Backyard Foraging

Backyard ForagingI found Backyard Foraging by Ellen Zachos while browsing through Broadway Books. I’ve read many food foraging guides, most with far more detail than this book, so I didn’t expect Backyard Foraging to be as mind-blowing as it turned out to be. It’s not a very traditional foraging guide. Most guides cover wild plants exclusively, some of which are often found in backyards. This book is perfect for the urban foraging because it focuses on common domestics in gardens. Wild weeds are more of an aside.

Sure it talks about the usual dandelions, miner’s lettuce, chickweed, and chickweed, and some frequently touted landscaping features that are native to North America like Oregon grape, prickly pear, and mulberry, but there are some really surprising ornamental edibles (some of which are lesser known natives, some exotic).

Hostas grow well in Maryland, where I was born, and they are even more abundant in Portland. According to Zachos, in Japan hosta is eaten over rice as a dish called urui. She recommends treating the tender spring shoots of this broad-leaved plant like asparagus.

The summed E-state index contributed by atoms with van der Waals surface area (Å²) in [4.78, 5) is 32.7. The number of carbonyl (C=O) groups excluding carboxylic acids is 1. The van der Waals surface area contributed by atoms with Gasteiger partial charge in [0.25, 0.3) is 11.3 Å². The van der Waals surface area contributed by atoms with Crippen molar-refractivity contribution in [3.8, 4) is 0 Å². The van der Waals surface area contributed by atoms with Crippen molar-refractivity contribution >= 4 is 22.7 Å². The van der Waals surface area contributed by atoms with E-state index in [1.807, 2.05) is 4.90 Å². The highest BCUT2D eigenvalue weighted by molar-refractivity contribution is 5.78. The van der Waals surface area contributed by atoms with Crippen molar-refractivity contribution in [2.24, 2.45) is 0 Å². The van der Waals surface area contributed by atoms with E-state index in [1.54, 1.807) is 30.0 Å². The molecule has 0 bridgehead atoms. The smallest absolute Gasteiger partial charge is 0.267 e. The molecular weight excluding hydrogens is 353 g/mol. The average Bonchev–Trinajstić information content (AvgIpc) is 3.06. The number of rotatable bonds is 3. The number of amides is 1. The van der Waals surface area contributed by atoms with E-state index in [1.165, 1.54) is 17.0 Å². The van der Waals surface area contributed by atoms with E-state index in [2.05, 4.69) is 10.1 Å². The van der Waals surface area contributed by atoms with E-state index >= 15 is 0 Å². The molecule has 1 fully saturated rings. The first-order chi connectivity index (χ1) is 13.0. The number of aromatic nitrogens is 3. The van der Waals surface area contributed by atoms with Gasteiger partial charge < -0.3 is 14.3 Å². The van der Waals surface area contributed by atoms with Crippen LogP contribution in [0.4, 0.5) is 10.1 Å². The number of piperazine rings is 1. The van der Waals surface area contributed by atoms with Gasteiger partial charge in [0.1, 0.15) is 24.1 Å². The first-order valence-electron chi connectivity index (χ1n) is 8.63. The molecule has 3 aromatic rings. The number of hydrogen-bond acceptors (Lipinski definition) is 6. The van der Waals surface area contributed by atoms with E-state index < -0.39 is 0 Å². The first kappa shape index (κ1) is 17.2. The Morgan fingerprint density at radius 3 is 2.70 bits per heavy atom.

Spiderwort (Tradescantia virginiana) looks a bit like a cross between a day lily (in the leaves) and an iris  (in the flower). The flowers are edible raw while the leaves and stems make a cooked vegetable suitable for “eggs, soups, pasta or rice.”

The American beautyberry (Callicarpa americana) in no way looks edible. The berries are bright freakin’ purple. They look like small gaudy Mardi Gras beads. I would never think to try beautyberry without Zachos’s advice.

Those are only three examples. The greatest surprise for me was that firethorn (Pyracantha coccinea) has edible berries. We had a large firethorn bush outside the house I lived in as a very young child. Curious to learn about anything I could put in my mouth, I was disappointed when my mostly knowledgeable parents told me the berries were poisonous and only good for birds. Backyard Foraging tells me that after a frost the berries sweeten and are good for jelly “like a mild, sweet apple preserve.” I was misinformed all these years!

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